Healthcare needs to get serious about the new payment reality

While lawmakers debate the best path forward for the U.S. healthcare system, millions of Americans need help now as they struggle to pay for necessary medical care.

The immediate solution to this growing crisis lies not in Washington but with healthcare providers across the country that need to follow the lead of consumer giants such as Toyota and Home Depot on how to help people manage big-ticket expenses.

Hold on, you might think: Receiving medical care is not the same as buying a riding lawn mower. That’s true. It is far easier to get zero-interest financing for lawn equipment than to pay an unexpected medical bill.

The growing affordability gap threatens to prove catastrophic not just for patients but for healthcare providers. Here’s why:

Due to high-deductible health plans and other out-of-pocket expenses, patients now represent the third-largest payer group to healthcare organizations behind only Medicare and Medicaid. Yet people cannot afford their increased financial obligations: 68% of adults with medical bills of $500 or less did not pay off the full balance during 2016, up from 49% in 2014, according to a June 2017 TransUnion analysis. That number is expected to climb to 95%--yes, 95%!--by 2020, says TransUnion.

This perilous situation is exacerbated by people who defer or forgo necessary medical services because they can’t afford them. Delaying treatment has shown time and again to increase the eventual cost of care.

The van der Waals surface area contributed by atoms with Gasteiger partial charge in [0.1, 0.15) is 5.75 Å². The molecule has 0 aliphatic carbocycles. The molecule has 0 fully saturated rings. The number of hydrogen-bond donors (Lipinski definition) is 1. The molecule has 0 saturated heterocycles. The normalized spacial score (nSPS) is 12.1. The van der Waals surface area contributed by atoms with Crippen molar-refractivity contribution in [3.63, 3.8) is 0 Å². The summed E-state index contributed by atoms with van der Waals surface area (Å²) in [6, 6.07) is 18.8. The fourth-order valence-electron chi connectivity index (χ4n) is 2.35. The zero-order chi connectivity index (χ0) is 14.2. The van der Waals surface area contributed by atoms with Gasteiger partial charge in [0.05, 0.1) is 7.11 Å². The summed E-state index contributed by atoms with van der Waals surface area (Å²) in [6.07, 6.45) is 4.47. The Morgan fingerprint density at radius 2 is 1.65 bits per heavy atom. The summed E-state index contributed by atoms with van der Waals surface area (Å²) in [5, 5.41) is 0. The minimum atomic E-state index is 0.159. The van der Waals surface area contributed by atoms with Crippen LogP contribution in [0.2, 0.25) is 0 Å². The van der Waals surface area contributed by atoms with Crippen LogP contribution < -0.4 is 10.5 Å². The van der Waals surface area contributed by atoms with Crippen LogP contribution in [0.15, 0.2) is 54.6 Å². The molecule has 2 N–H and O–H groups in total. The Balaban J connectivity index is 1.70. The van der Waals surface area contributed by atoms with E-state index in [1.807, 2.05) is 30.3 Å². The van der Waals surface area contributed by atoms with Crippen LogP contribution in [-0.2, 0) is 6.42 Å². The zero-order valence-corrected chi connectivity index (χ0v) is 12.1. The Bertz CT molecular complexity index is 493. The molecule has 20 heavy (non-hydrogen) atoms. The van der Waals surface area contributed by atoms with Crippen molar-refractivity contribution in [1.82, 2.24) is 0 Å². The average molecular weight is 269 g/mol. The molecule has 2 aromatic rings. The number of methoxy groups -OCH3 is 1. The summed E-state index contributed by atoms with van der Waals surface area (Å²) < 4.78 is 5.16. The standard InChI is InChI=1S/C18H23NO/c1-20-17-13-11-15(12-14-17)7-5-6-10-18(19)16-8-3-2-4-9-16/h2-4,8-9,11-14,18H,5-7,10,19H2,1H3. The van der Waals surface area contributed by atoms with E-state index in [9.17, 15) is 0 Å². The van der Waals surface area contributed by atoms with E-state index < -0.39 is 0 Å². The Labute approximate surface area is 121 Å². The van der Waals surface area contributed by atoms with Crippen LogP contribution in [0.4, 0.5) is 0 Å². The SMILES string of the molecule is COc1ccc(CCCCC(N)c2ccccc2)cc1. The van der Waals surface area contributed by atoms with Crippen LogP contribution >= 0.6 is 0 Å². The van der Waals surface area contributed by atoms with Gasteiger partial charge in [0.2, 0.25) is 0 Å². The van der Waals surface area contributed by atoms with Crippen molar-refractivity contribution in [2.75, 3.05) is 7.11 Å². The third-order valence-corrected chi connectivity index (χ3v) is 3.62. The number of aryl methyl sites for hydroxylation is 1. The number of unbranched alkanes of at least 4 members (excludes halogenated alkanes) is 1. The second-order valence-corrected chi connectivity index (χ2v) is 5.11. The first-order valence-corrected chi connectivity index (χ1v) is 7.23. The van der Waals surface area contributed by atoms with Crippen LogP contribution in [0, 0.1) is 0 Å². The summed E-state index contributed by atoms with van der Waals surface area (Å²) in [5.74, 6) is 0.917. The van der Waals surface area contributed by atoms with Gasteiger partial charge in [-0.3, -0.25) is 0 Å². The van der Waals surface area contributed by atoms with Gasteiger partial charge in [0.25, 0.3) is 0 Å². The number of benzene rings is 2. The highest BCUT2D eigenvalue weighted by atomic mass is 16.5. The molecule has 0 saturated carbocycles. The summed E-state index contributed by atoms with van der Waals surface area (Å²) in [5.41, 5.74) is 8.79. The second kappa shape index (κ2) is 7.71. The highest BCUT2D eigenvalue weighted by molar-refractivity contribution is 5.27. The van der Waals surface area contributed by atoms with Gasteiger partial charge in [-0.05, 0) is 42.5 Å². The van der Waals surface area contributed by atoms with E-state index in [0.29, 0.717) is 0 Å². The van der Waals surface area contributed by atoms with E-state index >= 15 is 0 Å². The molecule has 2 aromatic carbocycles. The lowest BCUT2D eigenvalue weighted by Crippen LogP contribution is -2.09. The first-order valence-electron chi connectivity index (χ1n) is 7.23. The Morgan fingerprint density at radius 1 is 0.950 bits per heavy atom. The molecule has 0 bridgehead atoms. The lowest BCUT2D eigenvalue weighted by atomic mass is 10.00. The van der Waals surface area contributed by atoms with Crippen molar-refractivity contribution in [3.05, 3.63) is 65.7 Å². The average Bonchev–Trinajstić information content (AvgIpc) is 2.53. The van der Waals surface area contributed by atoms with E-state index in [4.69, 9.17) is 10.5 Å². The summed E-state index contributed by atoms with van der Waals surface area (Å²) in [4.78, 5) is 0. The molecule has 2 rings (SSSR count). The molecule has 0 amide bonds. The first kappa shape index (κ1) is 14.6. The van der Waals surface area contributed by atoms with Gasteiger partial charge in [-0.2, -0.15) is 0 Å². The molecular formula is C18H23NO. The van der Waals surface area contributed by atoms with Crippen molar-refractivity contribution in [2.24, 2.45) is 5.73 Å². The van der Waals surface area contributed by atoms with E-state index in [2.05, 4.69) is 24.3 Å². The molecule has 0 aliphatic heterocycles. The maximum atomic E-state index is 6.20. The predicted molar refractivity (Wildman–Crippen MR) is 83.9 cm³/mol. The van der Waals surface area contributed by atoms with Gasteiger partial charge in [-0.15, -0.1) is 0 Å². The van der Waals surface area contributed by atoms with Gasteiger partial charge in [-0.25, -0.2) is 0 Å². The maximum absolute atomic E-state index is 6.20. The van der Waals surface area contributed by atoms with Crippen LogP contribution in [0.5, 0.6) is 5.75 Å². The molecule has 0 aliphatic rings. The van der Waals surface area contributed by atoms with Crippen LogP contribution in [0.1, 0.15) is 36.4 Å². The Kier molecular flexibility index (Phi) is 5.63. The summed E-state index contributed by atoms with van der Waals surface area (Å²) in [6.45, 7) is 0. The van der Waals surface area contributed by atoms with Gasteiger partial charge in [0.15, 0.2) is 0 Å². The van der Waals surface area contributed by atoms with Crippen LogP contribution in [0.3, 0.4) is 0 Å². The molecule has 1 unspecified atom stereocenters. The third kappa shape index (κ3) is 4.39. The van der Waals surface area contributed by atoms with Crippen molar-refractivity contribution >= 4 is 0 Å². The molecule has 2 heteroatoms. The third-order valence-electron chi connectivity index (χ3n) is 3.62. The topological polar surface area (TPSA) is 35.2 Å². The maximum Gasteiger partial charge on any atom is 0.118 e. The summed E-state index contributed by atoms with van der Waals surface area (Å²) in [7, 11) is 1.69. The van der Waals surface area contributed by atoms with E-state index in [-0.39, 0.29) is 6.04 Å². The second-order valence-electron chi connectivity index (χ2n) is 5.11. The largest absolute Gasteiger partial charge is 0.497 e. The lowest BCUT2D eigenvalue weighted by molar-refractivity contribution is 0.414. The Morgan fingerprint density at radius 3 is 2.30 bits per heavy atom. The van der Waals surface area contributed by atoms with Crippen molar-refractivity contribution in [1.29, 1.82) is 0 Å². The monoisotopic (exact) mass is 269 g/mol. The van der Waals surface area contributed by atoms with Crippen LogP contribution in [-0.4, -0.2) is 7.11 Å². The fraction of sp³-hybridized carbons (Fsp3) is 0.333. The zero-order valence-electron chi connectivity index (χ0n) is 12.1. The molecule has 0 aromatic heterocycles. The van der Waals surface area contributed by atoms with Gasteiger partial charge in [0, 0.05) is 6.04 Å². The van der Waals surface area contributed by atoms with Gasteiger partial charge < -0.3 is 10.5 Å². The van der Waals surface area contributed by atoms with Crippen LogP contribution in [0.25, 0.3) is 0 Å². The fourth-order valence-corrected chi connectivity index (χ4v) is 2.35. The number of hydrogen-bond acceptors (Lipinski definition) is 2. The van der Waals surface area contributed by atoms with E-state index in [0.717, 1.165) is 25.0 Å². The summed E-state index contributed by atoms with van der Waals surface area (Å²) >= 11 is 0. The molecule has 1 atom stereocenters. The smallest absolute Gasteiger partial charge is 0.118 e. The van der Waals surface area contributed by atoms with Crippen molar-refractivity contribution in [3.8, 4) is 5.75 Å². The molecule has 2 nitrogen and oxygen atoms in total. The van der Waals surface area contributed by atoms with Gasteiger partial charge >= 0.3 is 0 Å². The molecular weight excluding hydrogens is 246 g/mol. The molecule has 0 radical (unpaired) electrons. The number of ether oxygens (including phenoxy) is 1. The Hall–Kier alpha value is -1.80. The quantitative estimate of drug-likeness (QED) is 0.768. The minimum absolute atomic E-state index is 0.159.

Financing medical bills helps both providers and patients
We’ve been working on healthcare financing for years, and we know that the vast majority of patients want to pay their bills. In fact, we collect 89.5% of patient balances in full from all accounts referred to us. What’s equally true is that healthcare providers need patients to pay their bills to keep their doors open.

Yet few providers have taken the critical step that leading consumer companies use routinely to help people manage expenses and increase revenue: Only 18% of 1,011 U.S. adults had any providers speak to them at any time in the past two years about patient financing options, according to the September 2017 HealthFirst Financial Patient Survey conducted by ORC International. Worse, just 8% received no- or low-interest financing from a healthcare provider in the past two years.

It’s time for both providers and patients to adapt to the new payment reality in healthcare. Providers must prioritize efforts to provide accurate and personalized cost estimates to patients, before treatment, so people know ahead of time what they will owe. And providers need to offer ways for patients to fit reasonable payments for care into their family budgets. Going forward, patient care needs to encompass not only clinical but financial health.

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